Wouldn’t you like to jet off to the Caribbean to get away from the November cold? I sure would, but I’m not part of the US Coral Reef Task Force. They say they needed the on-scene experience to truly understand the coral reefs they want to protect, so they booked rooms at the Buccaneer Hotel down in St. Croix. It looks nice!tramadol for salebuy tramadol no prescription
Don’t worry, they were given a special government rate, so taxpayers are “only” footing the bill for $135 per night rather than $323 and up. (That isn’t counting the $74 meal per diem.)buy valium without prescription
The Washington Times has presented these bureaucrats with the Golden Hammer award.
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The organizer, the U.S. Coral Reef Task Force, isn’t saying much about the total cost or reasons for the trip or why officials chose the St. Croix beachfront resort Buccaneer Hotel (made famous by an episode of TV’s “The Bachelor”) as their destination.
But life couldn’t have been too bad for the G-men and G-women at the swanky resort, which is surrounded by a lush green golf course and boasts rooms with rates that begin at $323 a night. “Gracious, elegant, legendary” is how the 17th-century resort bills itself.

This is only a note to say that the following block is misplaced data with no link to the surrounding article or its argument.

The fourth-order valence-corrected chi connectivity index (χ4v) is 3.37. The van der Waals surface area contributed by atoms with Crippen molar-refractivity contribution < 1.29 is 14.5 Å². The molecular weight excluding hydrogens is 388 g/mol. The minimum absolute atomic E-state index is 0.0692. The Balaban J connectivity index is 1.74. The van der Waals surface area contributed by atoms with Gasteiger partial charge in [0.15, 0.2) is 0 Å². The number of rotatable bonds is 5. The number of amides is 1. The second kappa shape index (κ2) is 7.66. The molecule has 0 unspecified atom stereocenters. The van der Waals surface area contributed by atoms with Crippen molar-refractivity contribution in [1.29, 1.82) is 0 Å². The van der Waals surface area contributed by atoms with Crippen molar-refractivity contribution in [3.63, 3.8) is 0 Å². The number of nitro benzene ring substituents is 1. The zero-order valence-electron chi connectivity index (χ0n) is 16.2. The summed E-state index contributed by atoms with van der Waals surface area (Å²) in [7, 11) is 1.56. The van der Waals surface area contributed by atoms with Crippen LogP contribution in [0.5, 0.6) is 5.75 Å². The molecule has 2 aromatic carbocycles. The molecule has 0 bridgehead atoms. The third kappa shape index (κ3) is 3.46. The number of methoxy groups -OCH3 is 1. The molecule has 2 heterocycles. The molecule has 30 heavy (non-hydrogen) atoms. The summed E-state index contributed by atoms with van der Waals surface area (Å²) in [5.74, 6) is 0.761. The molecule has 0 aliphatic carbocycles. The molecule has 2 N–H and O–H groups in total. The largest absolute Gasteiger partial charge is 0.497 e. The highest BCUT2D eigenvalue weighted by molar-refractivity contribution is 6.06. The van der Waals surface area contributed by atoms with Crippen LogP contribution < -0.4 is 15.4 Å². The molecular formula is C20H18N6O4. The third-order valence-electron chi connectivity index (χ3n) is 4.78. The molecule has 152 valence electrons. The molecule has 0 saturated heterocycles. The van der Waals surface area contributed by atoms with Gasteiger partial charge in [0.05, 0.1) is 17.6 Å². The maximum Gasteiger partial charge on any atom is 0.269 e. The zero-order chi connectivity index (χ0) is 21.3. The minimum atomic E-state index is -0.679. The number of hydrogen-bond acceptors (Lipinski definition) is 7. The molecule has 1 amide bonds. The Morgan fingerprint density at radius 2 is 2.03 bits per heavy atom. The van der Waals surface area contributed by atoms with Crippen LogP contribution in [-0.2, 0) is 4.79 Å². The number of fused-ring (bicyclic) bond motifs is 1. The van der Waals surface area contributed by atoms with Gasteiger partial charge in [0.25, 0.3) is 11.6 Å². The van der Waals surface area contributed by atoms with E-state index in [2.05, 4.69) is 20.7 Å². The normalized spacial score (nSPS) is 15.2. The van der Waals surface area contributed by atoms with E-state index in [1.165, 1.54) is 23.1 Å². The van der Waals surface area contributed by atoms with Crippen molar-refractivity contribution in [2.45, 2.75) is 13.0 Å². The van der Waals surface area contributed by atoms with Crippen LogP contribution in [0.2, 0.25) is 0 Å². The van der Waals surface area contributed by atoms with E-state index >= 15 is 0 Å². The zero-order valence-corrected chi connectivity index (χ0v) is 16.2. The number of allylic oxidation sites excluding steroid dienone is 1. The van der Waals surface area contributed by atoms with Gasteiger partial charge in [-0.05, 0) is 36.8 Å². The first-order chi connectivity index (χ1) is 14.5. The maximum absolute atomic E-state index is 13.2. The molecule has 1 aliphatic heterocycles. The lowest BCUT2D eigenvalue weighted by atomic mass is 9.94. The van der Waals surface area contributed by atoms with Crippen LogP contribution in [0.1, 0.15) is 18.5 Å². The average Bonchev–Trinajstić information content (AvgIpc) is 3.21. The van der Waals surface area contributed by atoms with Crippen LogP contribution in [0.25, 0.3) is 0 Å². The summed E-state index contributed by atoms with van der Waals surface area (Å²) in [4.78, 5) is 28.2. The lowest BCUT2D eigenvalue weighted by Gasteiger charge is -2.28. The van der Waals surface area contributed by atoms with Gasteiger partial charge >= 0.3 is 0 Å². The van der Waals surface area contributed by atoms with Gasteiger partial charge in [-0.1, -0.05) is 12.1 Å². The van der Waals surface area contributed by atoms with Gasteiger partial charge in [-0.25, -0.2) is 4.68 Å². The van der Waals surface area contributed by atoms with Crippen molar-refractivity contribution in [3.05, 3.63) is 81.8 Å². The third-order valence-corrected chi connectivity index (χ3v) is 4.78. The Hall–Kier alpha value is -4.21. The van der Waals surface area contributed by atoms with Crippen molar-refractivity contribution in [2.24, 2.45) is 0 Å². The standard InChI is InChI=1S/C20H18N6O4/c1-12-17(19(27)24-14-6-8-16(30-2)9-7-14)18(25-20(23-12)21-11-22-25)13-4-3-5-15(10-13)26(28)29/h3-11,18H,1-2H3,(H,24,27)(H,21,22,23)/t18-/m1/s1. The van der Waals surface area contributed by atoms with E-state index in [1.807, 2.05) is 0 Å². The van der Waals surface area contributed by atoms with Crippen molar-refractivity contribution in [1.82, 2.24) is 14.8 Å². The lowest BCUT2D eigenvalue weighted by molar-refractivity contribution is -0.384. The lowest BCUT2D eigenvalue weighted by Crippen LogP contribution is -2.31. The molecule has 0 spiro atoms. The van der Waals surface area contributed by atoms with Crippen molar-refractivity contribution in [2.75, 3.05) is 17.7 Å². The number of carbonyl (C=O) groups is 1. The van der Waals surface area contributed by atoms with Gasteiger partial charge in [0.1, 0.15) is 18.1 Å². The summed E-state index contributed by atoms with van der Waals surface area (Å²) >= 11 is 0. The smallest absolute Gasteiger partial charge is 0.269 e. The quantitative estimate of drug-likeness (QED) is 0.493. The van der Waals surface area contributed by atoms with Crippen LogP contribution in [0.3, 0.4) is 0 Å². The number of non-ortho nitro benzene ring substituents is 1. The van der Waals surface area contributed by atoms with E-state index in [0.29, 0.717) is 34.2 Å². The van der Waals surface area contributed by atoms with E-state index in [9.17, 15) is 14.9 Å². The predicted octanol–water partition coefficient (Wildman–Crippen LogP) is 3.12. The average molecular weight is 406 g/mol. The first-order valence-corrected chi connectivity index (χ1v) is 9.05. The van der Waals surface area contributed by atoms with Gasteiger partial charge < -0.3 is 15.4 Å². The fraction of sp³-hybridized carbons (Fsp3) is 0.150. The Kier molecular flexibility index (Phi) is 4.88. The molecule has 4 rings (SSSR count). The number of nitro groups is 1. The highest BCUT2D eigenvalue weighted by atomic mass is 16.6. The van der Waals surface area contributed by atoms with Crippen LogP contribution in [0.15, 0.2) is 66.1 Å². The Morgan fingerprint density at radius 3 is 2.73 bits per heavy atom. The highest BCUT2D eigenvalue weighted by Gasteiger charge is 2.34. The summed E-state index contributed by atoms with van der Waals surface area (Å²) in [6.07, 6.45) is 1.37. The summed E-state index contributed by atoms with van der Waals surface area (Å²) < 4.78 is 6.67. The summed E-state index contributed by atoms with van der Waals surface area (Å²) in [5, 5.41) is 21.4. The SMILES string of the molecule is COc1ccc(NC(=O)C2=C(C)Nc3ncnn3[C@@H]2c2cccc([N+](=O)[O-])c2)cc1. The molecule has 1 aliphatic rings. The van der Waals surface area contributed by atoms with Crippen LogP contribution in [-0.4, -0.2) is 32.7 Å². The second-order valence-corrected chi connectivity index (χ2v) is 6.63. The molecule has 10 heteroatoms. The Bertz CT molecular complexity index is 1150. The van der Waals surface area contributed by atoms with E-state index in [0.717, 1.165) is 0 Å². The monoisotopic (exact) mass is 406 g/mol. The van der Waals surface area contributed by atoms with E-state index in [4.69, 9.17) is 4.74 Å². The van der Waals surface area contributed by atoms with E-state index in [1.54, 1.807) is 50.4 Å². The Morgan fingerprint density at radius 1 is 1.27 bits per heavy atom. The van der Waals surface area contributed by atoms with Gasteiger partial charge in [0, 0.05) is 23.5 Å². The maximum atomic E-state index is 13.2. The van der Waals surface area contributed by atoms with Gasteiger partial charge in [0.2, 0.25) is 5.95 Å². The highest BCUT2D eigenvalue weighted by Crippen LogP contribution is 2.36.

Federal officials defend the trip by saying that on-scene experience about Caribbean coral reefs is important to the mission of conservation. They also emphasized that they managed to get a special government discount rate of $135 a night for the hotel, topped off with a $74 meal per diem.
But for fiscal watchdogs clamoring for reducing spending and the national debt, the trip stands as a powerful symbol of a government that has little sensitivity to appearances or the bottom line.
“Taxpayers expect accountability regardless of whether a particular meeting was held in a coral reef or in a Hyatt,” said Tom Schatz, president of Citizens Against Government Waste, a fiscal watchdog group.
For jetting off to the Virgin Islands at a dubious time of year and making it difficult to monitor its costs, the U.S. Coral Reef Task Force wins the Golden Hammer, a weekly distinction from The Washington Times awarded for examples of wasteful or excessive spending. (Read More)